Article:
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      Pronews 7 Investigates: Behind Bars in Clovis

      Another lawsuit was filed this week in U.S. District court in New Mexico alleging that the injury of an inmate while in jail at the Curry County Detention Center. The jail in Clovis made national headlines after a jail break 2008, and has been attempting to improve its reputation ever since. On this edition of Pronews 7 investigates, Behind Bars in Clovis, we looked at the progress the jail has made and what some said needs to be done to ensure the safety of all inmates.

      The lawsuits filed by Portales based lawyer Eric Dixon on behalf of two clients who were injured while in the Curry County Detention Center claim that inmate safety is an ongoing issue at the prison. The suit also alleges that the conditions at the facility are still not adequate. Pronews 7 took a tour of the facility to see firsthand what conditions are like for inmates at this notorious jail.

      A video that was captured by a prison camera of a fight will be used as evidence in a lawsuit against the Curry County government. Eric Dixon said his client Veronica Galvan was injured because the prisoners were not sufficiently segregated.

      ??Despite my client being a non-violent detainee, she was placed in danger by being placed in a facility where there??s no segregatation of dangerous inmates,?? said Dixon.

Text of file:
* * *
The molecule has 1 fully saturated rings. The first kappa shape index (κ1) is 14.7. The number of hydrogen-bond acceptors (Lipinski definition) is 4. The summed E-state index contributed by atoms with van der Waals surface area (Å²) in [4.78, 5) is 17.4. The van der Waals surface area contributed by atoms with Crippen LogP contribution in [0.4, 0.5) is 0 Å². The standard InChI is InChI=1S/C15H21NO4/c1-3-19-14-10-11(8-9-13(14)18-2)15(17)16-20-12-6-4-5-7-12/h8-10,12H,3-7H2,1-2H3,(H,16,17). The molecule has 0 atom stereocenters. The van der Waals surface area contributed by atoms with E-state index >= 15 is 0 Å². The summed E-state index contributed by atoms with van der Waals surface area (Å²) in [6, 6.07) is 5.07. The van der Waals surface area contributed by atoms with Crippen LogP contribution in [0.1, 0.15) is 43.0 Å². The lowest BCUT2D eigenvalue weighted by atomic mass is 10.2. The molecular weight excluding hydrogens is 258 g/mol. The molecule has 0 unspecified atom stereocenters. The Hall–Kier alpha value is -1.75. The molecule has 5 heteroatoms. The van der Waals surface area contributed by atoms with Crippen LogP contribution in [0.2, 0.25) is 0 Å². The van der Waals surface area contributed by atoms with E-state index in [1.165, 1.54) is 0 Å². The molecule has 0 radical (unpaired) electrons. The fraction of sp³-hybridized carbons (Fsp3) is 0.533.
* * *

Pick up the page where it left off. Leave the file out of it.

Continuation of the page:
While the Curry County government cannot directly respond to questions surrounding a pending lawsuit, Tori Sandoval, the new administrator at the Curry County Detention Center, invited Pronews 7 to take a look at the improvements at the jail.

      ??With the incidents, I??m not going to say that we don??t have any, we do have incidents, but we??ve seen a decrease in the number and a lot of that is the presence of the officers,?? said Sandoval.

      Curry County Manager Lance Pyle said that the county has moved full speed ahead in improving conditions and restoring the jail??s reputation.

      ??The 2008 escape should have never happened and it was an embarrassment on the county and since that escape, the county has moved in the right direction to address the problem,?? said Pyle.

      The Curry County detention center has undergone a series of upgrades to ensure safety for employees and inmates alike. During the tour of the facility, we were shown several projects underway that compliment what the detention center staff calls a total rewrite of policy and procedures.

      ??As far as enforcing the rules: we redid the inmate handbook and we handed it out to every pod and told them this is how it??s going to be,?? said Director Sandoval. ??If you do not follow this, there will be consequences for your actions and we held them to that.??

      Attorney Eric Dixon told Pronews 7 that all of these efforts have not created a safe environment at the jail. He said the same problems remain under a thin veneer of renovations and policy changes.

      ??The county commission has had 14 administrators in the jail over the past 14 years, it??s been musical chairs and the same systemic problems are occurring over and over again inmate on inmate violence, lack of control overcrowding, poor facilities??they??re still the same issues that were there five years ago or ten years ago,?? said Dixon.

      The two cases against Curry County are ongoing and the jail continues to move forward with improvements under the leadership of Tori Sandoval. On the second part of Pronews 7 Investigates: Behind Bars in Clovis we will revisit with Eric Dixon, who is also representing the ex-director of the Curry County Detention Center, and why he believes that the last director of the jail was fired in retaliation for coming forward to the Curry County Commission with concerns.